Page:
Passengers on the crippled Italian liner Costa Allegra Thursday said they thought they would have to get into lifeboats and abandon ship in pirate-infested waters when it was disabled by fire.
"When it all happened we were ready to get into the lifeboats. We thought the worst had happened," said Chris, one of more than 600 passengers who stepped gratefully ashore on the Seychelles after a three-day ordeal.
"I couldn't believe it, after what happened to the other cruise ship. I could just picture having to jump for it into the water -- my wife was terrified."
The liner's Italian chaplain, Father Camillo Testa, described what he said was "a real emergency" when the fire broke out Monday in the ship's engine room, knocking out lighting and air-conditioning on board.
"The fear was that we would have to abandon ship with all these children and elderly people in the middle of the Indian Ocean, far from Reunion, the Seychelles and Mauritius."
"The worst moment was when I heard the coded alarm. I was in the cabin. The emergency procedure was implemented immediately. We went to the assigned deck," he told Italy's Sky TG24 news channel.
"Not being able to go back into the cabins sparked a bit of panic on board."
The ship drifted for several hours before being taken into tow by a French tuna fishing trawler, and limped into Victoria port on Thursday after a three-day ordeal for the more than 1,000 people on board.
Medical teams and ambulances were on standby as passengers stepped exhausted and angry onto the dock.
Italian investigators were also dockside waiting to question the crew of the ship, a converted container vessel which belongs to the same fleet as the doomed Costa Concordia that went aground off the Italian coast last month, with the loss of 32 lives.
Nine people are under investigation for the January 13 disaster, including three Costa Crociere executives, the ship's captain and five other crew members.
"It's been a rough ride, we had to sleep on deck because there was no air conditioning and the cabins stank, because we couldn't flush the toilets," said Alena Daem, a 62-year-old passenger from Belgium.
"There was food, but nothing that had to be cooked - we ate a lot of bread. I'm exhausted and pretty glad the whole thing is over," Daem added.
Helicopters have been delivering fresh food to the ship over the last few days.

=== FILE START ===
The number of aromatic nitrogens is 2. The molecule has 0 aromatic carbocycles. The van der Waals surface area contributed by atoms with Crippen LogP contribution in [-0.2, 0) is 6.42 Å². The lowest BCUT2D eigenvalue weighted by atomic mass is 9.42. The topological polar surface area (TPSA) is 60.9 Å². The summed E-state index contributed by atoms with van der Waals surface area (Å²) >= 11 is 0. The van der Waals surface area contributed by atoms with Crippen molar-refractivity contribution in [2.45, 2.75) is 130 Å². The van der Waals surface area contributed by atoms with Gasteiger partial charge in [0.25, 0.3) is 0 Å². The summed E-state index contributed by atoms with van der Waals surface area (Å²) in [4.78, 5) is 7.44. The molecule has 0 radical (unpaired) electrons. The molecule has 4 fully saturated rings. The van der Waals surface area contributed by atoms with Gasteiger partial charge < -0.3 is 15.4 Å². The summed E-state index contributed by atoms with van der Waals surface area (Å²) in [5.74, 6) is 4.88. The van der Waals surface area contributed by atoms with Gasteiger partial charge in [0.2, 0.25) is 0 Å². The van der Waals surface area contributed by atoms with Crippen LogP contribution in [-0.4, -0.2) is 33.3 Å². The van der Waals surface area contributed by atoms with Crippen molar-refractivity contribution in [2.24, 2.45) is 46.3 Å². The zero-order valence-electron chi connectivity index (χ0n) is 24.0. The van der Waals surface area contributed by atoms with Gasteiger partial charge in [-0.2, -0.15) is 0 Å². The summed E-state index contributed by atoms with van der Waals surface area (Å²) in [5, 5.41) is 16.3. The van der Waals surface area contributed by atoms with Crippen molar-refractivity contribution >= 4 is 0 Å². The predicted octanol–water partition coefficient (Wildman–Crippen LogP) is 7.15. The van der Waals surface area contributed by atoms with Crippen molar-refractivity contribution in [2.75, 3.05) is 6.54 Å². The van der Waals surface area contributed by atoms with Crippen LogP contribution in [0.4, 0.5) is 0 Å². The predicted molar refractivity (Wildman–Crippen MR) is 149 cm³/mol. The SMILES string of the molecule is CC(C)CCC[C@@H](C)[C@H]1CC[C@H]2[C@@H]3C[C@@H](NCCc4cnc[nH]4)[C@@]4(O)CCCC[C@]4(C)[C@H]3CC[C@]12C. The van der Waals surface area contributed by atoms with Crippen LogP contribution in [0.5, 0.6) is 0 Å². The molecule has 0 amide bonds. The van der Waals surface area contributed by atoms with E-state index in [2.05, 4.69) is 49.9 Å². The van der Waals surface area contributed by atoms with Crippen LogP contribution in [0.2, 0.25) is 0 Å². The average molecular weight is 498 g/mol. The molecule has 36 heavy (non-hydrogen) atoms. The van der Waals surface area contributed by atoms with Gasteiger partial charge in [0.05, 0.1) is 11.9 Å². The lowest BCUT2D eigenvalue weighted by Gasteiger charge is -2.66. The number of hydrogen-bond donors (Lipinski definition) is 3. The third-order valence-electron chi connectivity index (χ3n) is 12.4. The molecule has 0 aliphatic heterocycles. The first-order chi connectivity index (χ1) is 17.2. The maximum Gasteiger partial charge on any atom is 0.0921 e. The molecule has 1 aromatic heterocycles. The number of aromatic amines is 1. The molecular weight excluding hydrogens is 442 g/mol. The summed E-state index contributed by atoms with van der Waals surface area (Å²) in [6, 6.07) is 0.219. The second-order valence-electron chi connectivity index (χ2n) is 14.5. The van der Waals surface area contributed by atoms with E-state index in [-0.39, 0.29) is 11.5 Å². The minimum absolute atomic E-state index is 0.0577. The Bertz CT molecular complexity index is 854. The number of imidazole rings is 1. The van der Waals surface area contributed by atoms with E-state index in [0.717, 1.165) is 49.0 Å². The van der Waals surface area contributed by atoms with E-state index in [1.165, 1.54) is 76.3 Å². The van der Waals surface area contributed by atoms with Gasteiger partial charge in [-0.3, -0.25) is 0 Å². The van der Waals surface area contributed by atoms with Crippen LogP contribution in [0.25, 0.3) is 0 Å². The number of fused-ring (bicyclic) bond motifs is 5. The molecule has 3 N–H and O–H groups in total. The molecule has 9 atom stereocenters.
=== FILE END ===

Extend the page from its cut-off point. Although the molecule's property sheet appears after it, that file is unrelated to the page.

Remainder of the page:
Frightened passengers spent most of the time crowded on the Costa Allegra's decks fighting sweltering temperatures since there was no power to their cabins.
"It was absolutely atrocious," said Henri, an 82-year old Frenchman, his voice breaking with emotion, as he arrived on the chaotic dock, crowded with passengers, piles of luggage, officials and journalists.
"No lights, no toilets, I could hardly sleep up there on deck with so many people all crushed together... The first day was fine but it got steadily worse, it was awful."
Passengers appeared tired and disorientated as they arrived on land, although some in apparently better spirits had waved and cheered from the ship's decks as they arrived. Long lines of buses waited to swish them off to hotels, from where around half the passengers have chosen to fly home.
The cruise company said the other half had opted to take the rest of their holiday in the Seychelles, an Indian Ocean idyll famous for its palm-fringed beaches.
Red Cross worker Sandra Sabury said teams were offering "water and psychological support because the passengers have been in a very stressful condition."
Seychelles Foreign Minister Jean-Paul Adam welcomed passengers as they disembarked.
"They've had a tough experience on board that ship, but hopefully they'll feel a lot better once... we look after them," Adam said.
The fire knocked out the ship's engines and generators as the Costa Allegra was making its way from Madagascar, which it left Saturday, to the Seychelles, where it had been due to dock Tuesday.
Emergency crews on board extinguished the fire after a few hours and no-one was injured, but the liner was left powerless and adrift before the tuna boat, the Trevignon, responded to a Mayday call.
Coastguard vessels and naval aircraft from both the Seychelles and India kept watch on its slow journey to port, amid fears of a possible attack from Somali pirates who prey on vessels in the region.
Seychelles authorities prepared hundreds of hotel rooms and secured seats on aircraft to fly the Costa Allegra's 1,000 passengers and crew back home.
Costa Crociere said there were 627 passengers and 413 crew from 25 countries on board the Allegra, including nine Italian Marines hired to guard against possible pirate attacks. It said everyone was in good health.
After the Seychelles, the liner had been due to travel through the Red Sea to the Mediterranean.